I think any discussion of writer’s block needs to begin with defining what it means to be a writer. My handy dictionary tells me “writer” means “1. One who has written something” or “2. One who writes as an occupation, an author. ” This is practically useless, because it encompasses just about every literate person on the planet. If I go to “author,” the results aren’t much better. I find 1. “The original writer of a literary work,” 2. “One who practices writing as a profession,” and 3. “The original creator of anything.” I could go on unpacking by looking up “literary,” or “profession,” or even “creator.” It wouldn’t be helpful.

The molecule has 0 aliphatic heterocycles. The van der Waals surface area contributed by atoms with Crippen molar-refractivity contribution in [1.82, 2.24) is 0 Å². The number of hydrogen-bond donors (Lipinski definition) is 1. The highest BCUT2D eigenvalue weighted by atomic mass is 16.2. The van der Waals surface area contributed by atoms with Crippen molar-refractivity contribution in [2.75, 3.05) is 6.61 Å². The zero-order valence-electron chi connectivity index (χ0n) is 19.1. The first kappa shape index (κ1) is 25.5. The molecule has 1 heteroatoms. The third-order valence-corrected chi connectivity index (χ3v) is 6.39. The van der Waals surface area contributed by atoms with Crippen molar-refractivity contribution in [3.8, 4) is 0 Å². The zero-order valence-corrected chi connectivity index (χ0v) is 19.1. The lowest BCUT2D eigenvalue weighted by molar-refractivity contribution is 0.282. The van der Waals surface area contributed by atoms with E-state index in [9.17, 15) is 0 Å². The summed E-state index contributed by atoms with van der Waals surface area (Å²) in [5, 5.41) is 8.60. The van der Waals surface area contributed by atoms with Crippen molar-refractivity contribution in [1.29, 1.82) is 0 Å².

Looking at my writing friends and my life experience, my personal definition of “writer” is as follows: “A person who is dedicated to the process of making art with words as their medium.” I find this a useful definition, because it encompasses both those who write as a profession and those who don’t (or don’t yet), those who are currently engaged in “writing behavior” and those who, for one reason or another aren’t. “Writing behavior,” to me, describes the Gestalt of the writing experience and can include research, plotting, thinking about what happens next, and even sitting in your recliner staring into space while things gel as well as the act of setting words on the page. Since every person’s process is different, everyone’s writing behavior is also going to look a little different from everyone else’s. AND THAT’S FINE. It’s up to every artist to find their own definition of success, and their own way of achieving it.